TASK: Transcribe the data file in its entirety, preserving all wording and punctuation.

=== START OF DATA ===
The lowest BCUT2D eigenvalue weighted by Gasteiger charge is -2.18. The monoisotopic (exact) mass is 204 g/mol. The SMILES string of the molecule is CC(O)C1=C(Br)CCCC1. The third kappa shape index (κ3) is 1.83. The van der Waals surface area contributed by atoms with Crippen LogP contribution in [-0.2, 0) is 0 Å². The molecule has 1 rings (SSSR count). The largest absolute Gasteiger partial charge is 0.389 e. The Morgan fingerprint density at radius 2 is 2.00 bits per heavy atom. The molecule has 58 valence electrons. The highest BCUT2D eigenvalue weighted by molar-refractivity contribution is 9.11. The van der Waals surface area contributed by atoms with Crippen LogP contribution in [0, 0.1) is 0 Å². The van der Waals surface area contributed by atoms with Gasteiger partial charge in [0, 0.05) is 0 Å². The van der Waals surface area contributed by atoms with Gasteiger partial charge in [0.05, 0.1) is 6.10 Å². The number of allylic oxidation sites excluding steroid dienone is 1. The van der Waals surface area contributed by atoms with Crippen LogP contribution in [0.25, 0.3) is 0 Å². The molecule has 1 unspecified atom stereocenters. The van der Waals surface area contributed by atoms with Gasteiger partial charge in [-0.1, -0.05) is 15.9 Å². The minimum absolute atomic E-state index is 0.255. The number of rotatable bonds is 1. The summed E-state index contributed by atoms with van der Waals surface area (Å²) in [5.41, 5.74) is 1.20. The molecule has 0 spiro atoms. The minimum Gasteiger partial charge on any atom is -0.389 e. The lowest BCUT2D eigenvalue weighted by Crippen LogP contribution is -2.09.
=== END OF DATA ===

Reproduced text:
The lowest BCUT2D eigenvalue weighted by Gasteiger charge is -2.18. The monoisotopic (exact) mass is 204 g/mol. The SMILES string of the molecule is CC(O)C1=C(Br)CCCC1. The third kappa shape index (κ3) is 1.83. The van der Waals surface area contributed by atoms with Crippen LogP contribution in [-0.2, 0) is 0 Å². The molecule has 1 rings (SSSR count). The largest absolute Gasteiger partial charge is 0.389 e. The Morgan fingerprint density at radius 2 is 2.00 bits per heavy atom. The molecule has 58 valence electrons. The highest BCUT2D eigenvalue weighted by molar-refractivity contribution is 9.11. The van der Waals surface area contributed by atoms with Crippen LogP contribution in [0, 0.1) is 0 Å². The van der Waals surface area contributed by atoms with Gasteiger partial charge in [0, 0.05) is 0 Å². The van der Waals surface area contributed by atoms with Gasteiger partial charge in [0.05, 0.1) is 6.10 Å². The number of allylic oxidation sites excluding steroid dienone is 1. The van der Waals surface area contributed by atoms with Crippen LogP contribution in [0.25, 0.3) is 0 Å². The molecule has 1 unspecified atom stereocenters. The van der Waals surface area contributed by atoms with Gasteiger partial charge in [-0.1, -0.05) is 15.9 Å². The minimum absolute atomic E-state index is 0.255. The number of rotatable bonds is 1. The summed E-state index contributed by atoms with van der Waals surface area (Å²) in [5.41, 5.74) is 1.20. The molecule has 0 spiro atoms. The minimum Gasteiger partial charge on any atom is -0.389 e. The lowest BCUT2D eigenvalue weighted by Crippen LogP contribution is -2.09.